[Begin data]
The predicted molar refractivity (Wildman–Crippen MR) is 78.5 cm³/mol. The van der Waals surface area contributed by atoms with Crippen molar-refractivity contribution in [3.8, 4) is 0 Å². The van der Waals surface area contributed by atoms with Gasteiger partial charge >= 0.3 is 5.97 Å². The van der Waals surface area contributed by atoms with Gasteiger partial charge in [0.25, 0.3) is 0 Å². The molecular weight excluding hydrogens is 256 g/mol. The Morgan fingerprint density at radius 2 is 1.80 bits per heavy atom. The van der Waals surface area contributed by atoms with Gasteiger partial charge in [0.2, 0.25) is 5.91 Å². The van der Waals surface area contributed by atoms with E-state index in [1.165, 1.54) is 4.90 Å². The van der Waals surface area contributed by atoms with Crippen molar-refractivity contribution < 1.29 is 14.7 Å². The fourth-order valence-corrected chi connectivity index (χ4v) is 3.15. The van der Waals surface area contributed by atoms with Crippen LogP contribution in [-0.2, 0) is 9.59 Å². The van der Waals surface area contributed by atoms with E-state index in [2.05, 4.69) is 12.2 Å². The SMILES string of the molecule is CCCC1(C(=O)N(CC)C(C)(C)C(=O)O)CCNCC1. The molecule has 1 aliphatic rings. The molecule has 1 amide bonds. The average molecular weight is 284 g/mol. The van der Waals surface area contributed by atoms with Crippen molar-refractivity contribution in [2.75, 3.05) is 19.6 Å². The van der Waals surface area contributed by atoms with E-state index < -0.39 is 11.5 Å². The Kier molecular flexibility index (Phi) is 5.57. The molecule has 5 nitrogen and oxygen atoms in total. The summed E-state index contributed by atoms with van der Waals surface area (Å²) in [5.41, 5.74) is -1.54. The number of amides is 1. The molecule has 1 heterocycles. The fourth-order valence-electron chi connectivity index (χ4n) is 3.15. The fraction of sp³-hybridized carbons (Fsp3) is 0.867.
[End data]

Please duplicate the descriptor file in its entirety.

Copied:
The predicted molar refractivity (Wildman–Crippen MR) is 78.5 cm³/mol. The van der Waals surface area contributed by atoms with Crippen molar-refractivity contribution in [3.8, 4) is 0 Å². The van der Waals surface area contributed by atoms with Gasteiger partial charge >= 0.3 is 5.97 Å². The van der Waals surface area contributed by atoms with Gasteiger partial charge in [0.25, 0.3) is 0 Å². The molecular weight excluding hydrogens is 256 g/mol. The Morgan fingerprint density at radius 2 is 1.80 bits per heavy atom. The van der Waals surface area contributed by atoms with Gasteiger partial charge in [0.2, 0.25) is 5.91 Å². The van der Waals surface area contributed by atoms with E-state index in [1.165, 1.54) is 4.90 Å². The van der Waals surface area contributed by atoms with Crippen molar-refractivity contribution < 1.29 is 14.7 Å². The fourth-order valence-corrected chi connectivity index (χ4v) is 3.15. The van der Waals surface area contributed by atoms with Crippen LogP contribution in [-0.2, 0) is 9.59 Å². The van der Waals surface area contributed by atoms with E-state index in [2.05, 4.69) is 12.2 Å². The SMILES string of the molecule is CCCC1(C(=O)N(CC)C(C)(C)C(=O)O)CCNCC1. The molecule has 1 aliphatic rings. The molecule has 1 amide bonds. The average molecular weight is 284 g/mol. The van der Waals surface area contributed by atoms with Crippen molar-refractivity contribution in [2.75, 3.05) is 19.6 Å². The van der Waals surface area contributed by atoms with E-state index < -0.39 is 11.5 Å². The Kier molecular flexibility index (Phi) is 5.57. The molecule has 5 nitrogen and oxygen atoms in total. The summed E-state index contributed by atoms with van der Waals surface area (Å²) in [5.41, 5.74) is -1.54. The number of amides is 1. The molecule has 1 heterocycles. The fourth-order valence-electron chi connectivity index (χ4n) is 3.15. The fraction of sp³-hybridized carbons (Fsp3) is 0.867.